Operative Who Targeted Citizen Lab Researcher Is Linked to Israeli Intelligence Firm, Report Says
This weekend The Associated Press reported that human rights research group Citizen Lab was targeted by undercover operatives. On Monday, Israeli investigative news show “Uvda” identified one of the operatives as a former employee of Israeli surveillance firm Black Cube
An undercover operative who has targeted a member of human rights research group Citizen Lab in recent weeks is Israeli national and retired security official Aharon Almog-Assoulin, Israeli investigative news show Uvda, broadcasted on Israel’s Channel 12, reported Monday. Uvda also reported that Almog-Assoulin is a former employee of Israeli surveillance company Black Cube, adding that Black Cube denied any connection to him.
Over the weekend, The Associated Press reported that undercover operatives had been meeting with researchers of the University of Toronto's Citizen Lab, a digital and human rights research group focused on cyber surveillance. Posing as potential donors, these operatives questioned the researchers at length about the group’s investigations concerning Israeli surveillance. The AP reported that the operatives focused specifically on work regarding Israeli cyber surveillance company NSO Group, which Citizen Lab has been digitally tracking for two years.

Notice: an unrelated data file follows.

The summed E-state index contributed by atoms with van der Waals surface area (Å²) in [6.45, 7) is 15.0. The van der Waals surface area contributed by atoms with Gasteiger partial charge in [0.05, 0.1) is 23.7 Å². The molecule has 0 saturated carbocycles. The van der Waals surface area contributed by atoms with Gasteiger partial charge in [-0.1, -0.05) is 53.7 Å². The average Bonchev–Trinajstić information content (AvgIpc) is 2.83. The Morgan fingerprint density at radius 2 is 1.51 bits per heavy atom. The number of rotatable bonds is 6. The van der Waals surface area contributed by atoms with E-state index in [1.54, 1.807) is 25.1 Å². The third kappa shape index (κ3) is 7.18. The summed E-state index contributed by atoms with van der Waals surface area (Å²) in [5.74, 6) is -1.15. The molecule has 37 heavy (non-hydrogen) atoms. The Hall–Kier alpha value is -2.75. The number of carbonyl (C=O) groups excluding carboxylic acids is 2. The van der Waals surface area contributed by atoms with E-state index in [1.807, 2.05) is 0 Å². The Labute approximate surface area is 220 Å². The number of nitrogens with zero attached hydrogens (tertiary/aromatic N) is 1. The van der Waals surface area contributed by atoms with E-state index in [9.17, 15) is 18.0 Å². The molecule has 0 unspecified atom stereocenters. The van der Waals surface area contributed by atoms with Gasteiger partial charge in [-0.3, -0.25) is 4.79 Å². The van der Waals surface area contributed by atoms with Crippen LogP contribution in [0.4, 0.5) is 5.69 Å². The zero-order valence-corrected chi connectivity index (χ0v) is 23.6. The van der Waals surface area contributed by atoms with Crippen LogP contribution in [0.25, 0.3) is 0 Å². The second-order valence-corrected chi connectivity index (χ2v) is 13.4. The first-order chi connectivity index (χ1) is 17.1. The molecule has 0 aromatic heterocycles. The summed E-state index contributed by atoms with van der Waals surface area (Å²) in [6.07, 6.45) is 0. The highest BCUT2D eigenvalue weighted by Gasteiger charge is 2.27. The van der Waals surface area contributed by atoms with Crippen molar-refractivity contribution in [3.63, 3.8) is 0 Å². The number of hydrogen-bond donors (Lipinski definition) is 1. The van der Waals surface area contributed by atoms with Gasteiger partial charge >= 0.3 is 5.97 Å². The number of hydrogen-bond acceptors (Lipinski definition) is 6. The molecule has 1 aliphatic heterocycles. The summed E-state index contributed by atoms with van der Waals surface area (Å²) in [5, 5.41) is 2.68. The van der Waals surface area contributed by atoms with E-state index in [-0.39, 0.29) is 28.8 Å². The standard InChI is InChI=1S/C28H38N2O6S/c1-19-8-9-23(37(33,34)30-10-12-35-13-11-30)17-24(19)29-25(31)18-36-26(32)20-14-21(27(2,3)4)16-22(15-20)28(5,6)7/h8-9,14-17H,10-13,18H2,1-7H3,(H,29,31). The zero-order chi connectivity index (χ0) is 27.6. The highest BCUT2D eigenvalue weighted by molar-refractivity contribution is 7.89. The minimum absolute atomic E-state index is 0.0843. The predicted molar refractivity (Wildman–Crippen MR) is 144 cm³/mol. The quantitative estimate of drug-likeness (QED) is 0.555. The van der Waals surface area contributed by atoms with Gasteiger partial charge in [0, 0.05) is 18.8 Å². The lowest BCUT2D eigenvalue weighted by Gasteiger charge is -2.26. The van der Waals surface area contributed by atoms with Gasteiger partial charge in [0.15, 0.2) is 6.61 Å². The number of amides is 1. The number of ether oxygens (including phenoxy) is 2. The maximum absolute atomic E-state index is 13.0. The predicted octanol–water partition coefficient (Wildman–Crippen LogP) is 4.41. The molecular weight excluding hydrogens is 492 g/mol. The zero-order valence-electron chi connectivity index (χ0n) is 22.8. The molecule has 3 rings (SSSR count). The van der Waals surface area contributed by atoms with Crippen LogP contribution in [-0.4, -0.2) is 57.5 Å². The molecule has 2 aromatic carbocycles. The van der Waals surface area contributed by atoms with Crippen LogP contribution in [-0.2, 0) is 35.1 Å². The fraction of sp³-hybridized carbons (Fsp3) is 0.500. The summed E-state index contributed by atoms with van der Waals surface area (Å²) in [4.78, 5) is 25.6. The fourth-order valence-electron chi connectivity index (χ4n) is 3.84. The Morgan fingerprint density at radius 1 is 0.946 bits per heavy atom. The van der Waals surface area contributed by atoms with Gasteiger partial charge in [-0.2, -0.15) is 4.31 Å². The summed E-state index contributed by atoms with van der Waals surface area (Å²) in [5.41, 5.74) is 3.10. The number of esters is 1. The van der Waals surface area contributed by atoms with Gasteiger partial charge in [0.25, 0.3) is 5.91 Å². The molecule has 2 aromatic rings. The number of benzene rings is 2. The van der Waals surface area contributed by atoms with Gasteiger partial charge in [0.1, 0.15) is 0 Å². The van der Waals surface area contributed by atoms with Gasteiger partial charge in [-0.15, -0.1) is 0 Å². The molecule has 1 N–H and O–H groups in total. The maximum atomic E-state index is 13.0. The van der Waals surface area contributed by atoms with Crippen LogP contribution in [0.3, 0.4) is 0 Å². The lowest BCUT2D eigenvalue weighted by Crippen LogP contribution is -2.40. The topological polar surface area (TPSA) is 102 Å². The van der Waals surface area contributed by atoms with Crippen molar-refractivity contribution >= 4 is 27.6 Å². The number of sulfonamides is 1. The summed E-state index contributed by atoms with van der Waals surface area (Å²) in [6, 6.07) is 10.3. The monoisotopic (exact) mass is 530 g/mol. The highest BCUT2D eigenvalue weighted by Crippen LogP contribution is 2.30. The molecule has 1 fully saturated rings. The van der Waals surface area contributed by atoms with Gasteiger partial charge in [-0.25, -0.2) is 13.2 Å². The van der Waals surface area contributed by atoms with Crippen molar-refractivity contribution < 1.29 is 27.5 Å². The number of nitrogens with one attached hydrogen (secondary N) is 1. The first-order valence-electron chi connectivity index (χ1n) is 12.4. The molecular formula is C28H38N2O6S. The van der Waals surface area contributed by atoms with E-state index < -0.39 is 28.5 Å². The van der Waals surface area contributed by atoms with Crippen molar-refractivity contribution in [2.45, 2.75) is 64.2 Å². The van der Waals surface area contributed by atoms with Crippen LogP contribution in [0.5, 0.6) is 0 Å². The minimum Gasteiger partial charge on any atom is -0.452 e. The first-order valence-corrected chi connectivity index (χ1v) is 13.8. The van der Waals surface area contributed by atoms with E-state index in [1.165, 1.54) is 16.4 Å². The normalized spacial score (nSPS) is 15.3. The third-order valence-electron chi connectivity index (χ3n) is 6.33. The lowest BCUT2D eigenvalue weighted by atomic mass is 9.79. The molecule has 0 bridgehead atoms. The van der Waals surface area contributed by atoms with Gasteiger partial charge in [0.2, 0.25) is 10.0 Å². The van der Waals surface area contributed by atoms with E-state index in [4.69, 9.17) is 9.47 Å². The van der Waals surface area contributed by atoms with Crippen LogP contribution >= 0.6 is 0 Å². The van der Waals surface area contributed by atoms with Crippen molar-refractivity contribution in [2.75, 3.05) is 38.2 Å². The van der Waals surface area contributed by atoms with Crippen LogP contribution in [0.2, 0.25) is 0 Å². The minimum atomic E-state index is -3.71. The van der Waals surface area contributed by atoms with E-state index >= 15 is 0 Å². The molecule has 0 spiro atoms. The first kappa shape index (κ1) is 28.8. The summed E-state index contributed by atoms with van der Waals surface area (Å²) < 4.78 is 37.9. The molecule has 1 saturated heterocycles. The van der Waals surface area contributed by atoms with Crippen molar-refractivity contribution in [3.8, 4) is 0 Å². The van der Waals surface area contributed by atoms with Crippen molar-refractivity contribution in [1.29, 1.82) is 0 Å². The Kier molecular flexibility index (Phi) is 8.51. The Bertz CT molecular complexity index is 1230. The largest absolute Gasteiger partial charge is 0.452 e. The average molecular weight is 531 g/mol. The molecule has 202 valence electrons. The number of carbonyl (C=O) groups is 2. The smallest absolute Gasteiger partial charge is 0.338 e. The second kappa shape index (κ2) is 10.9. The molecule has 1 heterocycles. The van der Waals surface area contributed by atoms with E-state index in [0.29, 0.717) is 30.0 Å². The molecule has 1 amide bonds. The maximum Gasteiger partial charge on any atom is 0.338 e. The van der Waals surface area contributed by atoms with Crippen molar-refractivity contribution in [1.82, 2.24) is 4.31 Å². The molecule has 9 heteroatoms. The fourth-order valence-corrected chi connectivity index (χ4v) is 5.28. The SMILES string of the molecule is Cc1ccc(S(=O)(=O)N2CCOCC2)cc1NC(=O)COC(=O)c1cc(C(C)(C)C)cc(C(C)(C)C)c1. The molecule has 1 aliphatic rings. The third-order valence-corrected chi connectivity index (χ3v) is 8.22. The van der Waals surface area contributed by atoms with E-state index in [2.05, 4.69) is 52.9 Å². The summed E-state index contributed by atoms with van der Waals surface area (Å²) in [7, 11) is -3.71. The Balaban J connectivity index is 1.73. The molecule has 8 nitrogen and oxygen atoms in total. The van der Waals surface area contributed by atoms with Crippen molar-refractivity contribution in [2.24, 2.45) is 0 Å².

On Monday, Uvda reported that Almog-Assoulin, while identifying himself as Michel Lambert, a Paris-based investor, has met with senior Citizen Lab researcher John Scott-Railton in New York. During their meeting, Almog-Assoulin questioned Scott-Railton at length about the group’s investigations pertaining to NSO Group.
A 2017 New Yorker magazine exposé revealed Black Cube was hired by Hollywood producer Harvey Weinstein to spy on women who accused him of sexual crimes. Founded in 2010, the company touts itself as an investigative service offering the expertise of former Israeli spies to quarreling businesses. Many of Black Cube’s 100-plus employees are veterans of Israeli military intelligence units, Mossad, or the Shin Bet.
On Tuesday, following Calcalist’s request for comment on the reports by Uvda and the New York Times, a lawyer for Black Cube replied with a letter threatening legal action should Calcalist mention Black Cube in connection with the events reported by the AP, the New York Times, and Uvda. The letter referred to the reports as false.
A spokesman for Black Cube has been approached for comment a second time on Wednesday and has yet to reply.
In a comment to Uvda, Black Cube denied working for NSO Group as well as employing Almog-Assoulin to spy on Scott-Railton.
A spokeswoman for NSO told Calcalist on Tuesday that the company had nothing to do with the incident reported by the AP, Uvda, and the New York Times.